• Rob

      as soon as I wrote this comment, I saw this ReadWriteWeb article that hits the facebook is not for business theme…http://www.readwriteweb.com/archives/when_will_fa

      • Aziz Grieser

        Facebook is a social network for friends that attended college or grad school together when Facebook was launched, MySpace became the deFacto for non-college attending folks and musicians, LinkedIn snatched up the business-people's invite-only networking community before Facebook created close walls, and finally, TheFunded.com fills the business startup social network niche. They all serve a different purpose, and each has a large audience that needs that service.

    • My anecdotal experience supports this post. As a marketing company we “play” with facebook among our staff to look for and research facebook app and advertising opportunities and I have found that many of our “recent college grads (we have about 15) ” had significantly slowed their facebook usage after college (You can see history of heavy use on their account). One had even deleted hers with several hundred friends because she was tired of keeping up with it, but able to get it back for our experiments. It seems once you get past hooking up, partying, and posting pics of parties, the value drops for at least some of the recent college grad crowd.

      Seth I think you are so twittered/facebooked/web20ed out that you dont realize that for most of use these apps just dont have scale among people we care to communicate with. 🙂

      I personally think FB is a decent networking tool and it is also a good way to “market” yourself among peers by showing a more causal and personal side of yourself.

      • sethlevine

        i laughed when i read the line “you are so twittered/facebooked/web20ed out” – totally true and its sometimes hard to get out of the bubble each of us lives in. great comments on this post (which is why i posed the question) help for sure.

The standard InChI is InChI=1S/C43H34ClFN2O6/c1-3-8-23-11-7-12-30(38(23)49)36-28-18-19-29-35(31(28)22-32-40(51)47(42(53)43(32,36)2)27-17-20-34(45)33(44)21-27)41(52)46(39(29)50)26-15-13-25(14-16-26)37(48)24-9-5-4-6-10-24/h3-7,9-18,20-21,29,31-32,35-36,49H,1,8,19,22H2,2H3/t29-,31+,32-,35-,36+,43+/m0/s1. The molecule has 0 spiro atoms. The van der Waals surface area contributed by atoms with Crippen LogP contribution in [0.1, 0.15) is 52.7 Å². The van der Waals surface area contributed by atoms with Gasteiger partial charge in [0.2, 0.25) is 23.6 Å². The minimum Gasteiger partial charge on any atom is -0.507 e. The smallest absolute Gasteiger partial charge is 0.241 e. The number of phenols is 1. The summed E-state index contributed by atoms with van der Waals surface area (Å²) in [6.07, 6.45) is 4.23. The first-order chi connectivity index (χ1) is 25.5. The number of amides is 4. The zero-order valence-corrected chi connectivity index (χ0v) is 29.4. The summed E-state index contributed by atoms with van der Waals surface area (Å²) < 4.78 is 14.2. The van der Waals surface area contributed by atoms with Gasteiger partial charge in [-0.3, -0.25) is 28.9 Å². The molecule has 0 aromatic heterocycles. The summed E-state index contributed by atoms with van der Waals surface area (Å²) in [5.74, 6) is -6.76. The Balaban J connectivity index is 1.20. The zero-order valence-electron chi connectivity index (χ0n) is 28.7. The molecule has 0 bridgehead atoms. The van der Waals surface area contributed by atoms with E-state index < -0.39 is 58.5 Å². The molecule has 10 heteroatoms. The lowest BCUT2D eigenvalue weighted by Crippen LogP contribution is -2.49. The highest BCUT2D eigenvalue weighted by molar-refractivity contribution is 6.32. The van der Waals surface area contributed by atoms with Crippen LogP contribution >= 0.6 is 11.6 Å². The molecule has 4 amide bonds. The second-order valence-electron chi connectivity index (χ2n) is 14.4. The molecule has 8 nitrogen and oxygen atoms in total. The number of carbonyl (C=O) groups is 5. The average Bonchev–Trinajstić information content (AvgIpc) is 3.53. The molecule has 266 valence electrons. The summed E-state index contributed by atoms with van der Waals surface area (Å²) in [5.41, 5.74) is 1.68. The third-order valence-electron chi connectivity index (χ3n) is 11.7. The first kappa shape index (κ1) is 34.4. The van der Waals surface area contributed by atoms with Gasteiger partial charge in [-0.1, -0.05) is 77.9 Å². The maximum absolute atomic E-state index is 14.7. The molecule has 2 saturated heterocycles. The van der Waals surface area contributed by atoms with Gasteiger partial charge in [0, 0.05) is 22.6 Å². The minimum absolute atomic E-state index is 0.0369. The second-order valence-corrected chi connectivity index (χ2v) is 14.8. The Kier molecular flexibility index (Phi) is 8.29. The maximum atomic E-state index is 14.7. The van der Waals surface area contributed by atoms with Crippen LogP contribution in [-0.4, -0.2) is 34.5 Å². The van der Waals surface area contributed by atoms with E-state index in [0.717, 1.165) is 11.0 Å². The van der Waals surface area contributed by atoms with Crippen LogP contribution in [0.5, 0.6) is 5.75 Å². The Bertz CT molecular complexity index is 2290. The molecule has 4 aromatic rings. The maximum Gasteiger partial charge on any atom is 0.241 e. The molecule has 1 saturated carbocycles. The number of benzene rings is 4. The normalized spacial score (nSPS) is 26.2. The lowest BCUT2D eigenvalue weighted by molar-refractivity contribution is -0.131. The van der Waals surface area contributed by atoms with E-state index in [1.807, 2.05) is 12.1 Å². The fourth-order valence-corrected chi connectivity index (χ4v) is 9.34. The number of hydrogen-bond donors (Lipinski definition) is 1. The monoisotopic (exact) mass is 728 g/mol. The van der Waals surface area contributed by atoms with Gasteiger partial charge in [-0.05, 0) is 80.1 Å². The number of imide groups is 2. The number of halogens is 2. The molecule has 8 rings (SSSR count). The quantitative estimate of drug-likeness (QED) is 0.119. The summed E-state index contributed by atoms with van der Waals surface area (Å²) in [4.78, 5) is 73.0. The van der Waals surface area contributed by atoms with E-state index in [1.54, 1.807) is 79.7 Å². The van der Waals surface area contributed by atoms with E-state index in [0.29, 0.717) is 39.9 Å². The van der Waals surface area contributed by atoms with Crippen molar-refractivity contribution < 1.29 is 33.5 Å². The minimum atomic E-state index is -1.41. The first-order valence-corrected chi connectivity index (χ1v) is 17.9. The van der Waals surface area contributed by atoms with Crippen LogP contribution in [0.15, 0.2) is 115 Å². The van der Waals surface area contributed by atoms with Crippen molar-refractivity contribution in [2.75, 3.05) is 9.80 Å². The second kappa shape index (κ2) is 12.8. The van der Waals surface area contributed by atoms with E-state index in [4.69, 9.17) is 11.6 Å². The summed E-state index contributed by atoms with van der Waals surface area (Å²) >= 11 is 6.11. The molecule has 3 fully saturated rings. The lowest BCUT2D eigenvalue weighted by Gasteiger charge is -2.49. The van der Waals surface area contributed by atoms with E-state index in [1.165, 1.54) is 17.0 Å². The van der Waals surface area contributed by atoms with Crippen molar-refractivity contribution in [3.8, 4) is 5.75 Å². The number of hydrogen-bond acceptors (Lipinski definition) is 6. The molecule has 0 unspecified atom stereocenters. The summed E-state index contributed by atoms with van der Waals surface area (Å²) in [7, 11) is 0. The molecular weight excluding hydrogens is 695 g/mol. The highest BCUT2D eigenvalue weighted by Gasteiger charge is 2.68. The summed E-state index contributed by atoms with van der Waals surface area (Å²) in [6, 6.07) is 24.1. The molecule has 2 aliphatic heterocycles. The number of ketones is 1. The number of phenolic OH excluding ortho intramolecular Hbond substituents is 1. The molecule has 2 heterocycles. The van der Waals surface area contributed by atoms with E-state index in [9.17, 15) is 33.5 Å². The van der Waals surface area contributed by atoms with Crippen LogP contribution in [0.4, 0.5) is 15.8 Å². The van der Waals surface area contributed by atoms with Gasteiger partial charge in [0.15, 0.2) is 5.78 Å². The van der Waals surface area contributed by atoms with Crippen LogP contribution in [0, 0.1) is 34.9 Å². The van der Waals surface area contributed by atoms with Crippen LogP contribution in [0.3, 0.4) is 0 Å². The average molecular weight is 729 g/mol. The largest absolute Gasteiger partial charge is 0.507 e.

• I so disagree. I am finding Twitter and FB better vehicles for communication mostly because there is less other noise than email. Take today for example. In a three hour flight between Denver and DC, I got 13 facebook messages (actual communications), 7 direct tweets and 78 emails (plus ~125 in junk). Its 11:30pm, guess which I dont check very carefully.

      Any rhetoric and communications class will discuss the importance of reducing the interferance in ensuring that messages are 1) heard; 2) received; 3) acted on.

      Email is almost a lost cause for me.

      • sethlevine

        glad at least one comment agrees with me on this one, micah! facebook on!

        • Aziz Grieser

          That's why you have a work email address. Take 2 work email addresses if need be, and reserve one for only the most important people/activities.

          Twitter is cool, but I waste too much time on the 50+ random tangents/minute I get. I'm also getting spam now. “OutsourcetoIndia” is not a random person interested in following my twitters. Twitter is great, but it needs some serious help IMO.

  • Paul Freet

    Short answer, uh, no.

    Seth, have you just jumped the shark?

    Facebook is fashion. And Twitter is narcissism.

    • sethlevine

      thanks for keeping me honest, paul! we'll see in a few years whether this is a non-trend or a real shift away from email. it may be that people just shift their social communication to fb and other similar platforms, although that would still be a pretty important change in user behavior (and from my perspective has press significant implications for investment opportunities).

      • Paul Freet

        The 140 character limit to Twitter prevents it form replacing email. I think it adds to it. It is a new way to communicate, but only to your 'followers'.

        Communicating inside of a social network requires that everyone you wish to communicate be inside of your network. Today Facebook is hot, but yesterday it was MySpace and tomorrow it might be Bebo. Those are closed networks. And closed networks eventually fail, ask AOL. So, make an overlay of all of the social networks, but that is called the Internet. And email sure seems to work well and be universal.

        Will new ways to communicate come along? Absolutely. Will they replace email? No. In the same way email didn't replace the telephone.

  • I am a senior in college and I have noticed that most people I know on facebook take advantage of the wallposts more than anything. I really only use email (along with others) to submit homework and receive assignments. All of my teachers have really broken away from handing out tests by hand and timing them in class. Now I submit almost eveyrrhing graded via email. As for friends I have really noticed most of them using facebook for everything and now that they have chat (and they set it up the week before finals) everything is slowly leaning in the direction of email becoming snail mail (I believe what another post said). The facebook is fashion couldn't be better stated.

    • sethlevine